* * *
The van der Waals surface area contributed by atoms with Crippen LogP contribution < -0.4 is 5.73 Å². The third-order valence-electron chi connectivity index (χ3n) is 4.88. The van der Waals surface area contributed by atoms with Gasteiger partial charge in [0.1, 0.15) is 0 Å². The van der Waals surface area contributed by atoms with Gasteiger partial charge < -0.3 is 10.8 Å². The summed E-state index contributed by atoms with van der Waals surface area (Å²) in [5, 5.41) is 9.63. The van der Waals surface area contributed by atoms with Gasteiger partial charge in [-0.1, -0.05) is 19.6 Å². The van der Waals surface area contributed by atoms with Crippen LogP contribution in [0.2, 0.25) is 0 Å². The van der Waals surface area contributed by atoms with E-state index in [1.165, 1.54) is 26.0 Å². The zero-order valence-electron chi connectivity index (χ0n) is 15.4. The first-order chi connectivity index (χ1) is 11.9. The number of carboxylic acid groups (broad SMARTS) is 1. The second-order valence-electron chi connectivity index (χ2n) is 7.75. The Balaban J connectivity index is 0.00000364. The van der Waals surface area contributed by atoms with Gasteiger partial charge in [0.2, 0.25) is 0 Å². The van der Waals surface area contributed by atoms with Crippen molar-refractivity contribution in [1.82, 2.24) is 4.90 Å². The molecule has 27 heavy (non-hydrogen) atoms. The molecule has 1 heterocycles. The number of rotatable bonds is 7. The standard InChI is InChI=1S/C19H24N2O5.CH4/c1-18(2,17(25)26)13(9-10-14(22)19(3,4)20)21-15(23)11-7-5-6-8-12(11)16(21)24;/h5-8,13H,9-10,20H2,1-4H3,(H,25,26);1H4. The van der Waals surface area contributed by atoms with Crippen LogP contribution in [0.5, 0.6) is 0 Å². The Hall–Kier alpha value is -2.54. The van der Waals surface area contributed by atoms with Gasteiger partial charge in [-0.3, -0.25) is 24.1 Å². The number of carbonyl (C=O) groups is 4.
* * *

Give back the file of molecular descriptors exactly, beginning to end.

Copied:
The van der Waals surface area contributed by atoms with Crippen LogP contribution < -0.4 is 5.73 Å². The third-order valence-electron chi connectivity index (χ3n) is 4.88. The van der Waals surface area contributed by atoms with Gasteiger partial charge in [0.1, 0.15) is 0 Å². The van der Waals surface area contributed by atoms with Gasteiger partial charge < -0.3 is 10.8 Å². The summed E-state index contributed by atoms with van der Waals surface area (Å²) in [5, 5.41) is 9.63. The van der Waals surface area contributed by atoms with Gasteiger partial charge in [-0.1, -0.05) is 19.6 Å². The van der Waals surface area contributed by atoms with Crippen LogP contribution in [0.2, 0.25) is 0 Å². The van der Waals surface area contributed by atoms with E-state index in [1.165, 1.54) is 26.0 Å². The zero-order valence-electron chi connectivity index (χ0n) is 15.4. The first-order chi connectivity index (χ1) is 11.9. The number of carboxylic acid groups (broad SMARTS) is 1. The second-order valence-electron chi connectivity index (χ2n) is 7.75. The Balaban J connectivity index is 0.00000364. The van der Waals surface area contributed by atoms with Gasteiger partial charge in [0.2, 0.25) is 0 Å². The van der Waals surface area contributed by atoms with Crippen molar-refractivity contribution in [1.82, 2.24) is 4.90 Å². The molecule has 27 heavy (non-hydrogen) atoms. The molecule has 1 heterocycles. The number of rotatable bonds is 7. The standard InChI is InChI=1S/C19H24N2O5.CH4/c1-18(2,17(25)26)13(9-10-14(22)19(3,4)20)21-15(23)11-7-5-6-8-12(11)16(21)24;/h5-8,13H,9-10,20H2,1-4H3,(H,25,26);1H4. The van der Waals surface area contributed by atoms with Crippen LogP contribution in [0.5, 0.6) is 0 Å². The Hall–Kier alpha value is -2.54. The van der Waals surface area contributed by atoms with Gasteiger partial charge in [-0.3, -0.25) is 24.1 Å². The number of carbonyl (C=O) groups is 4.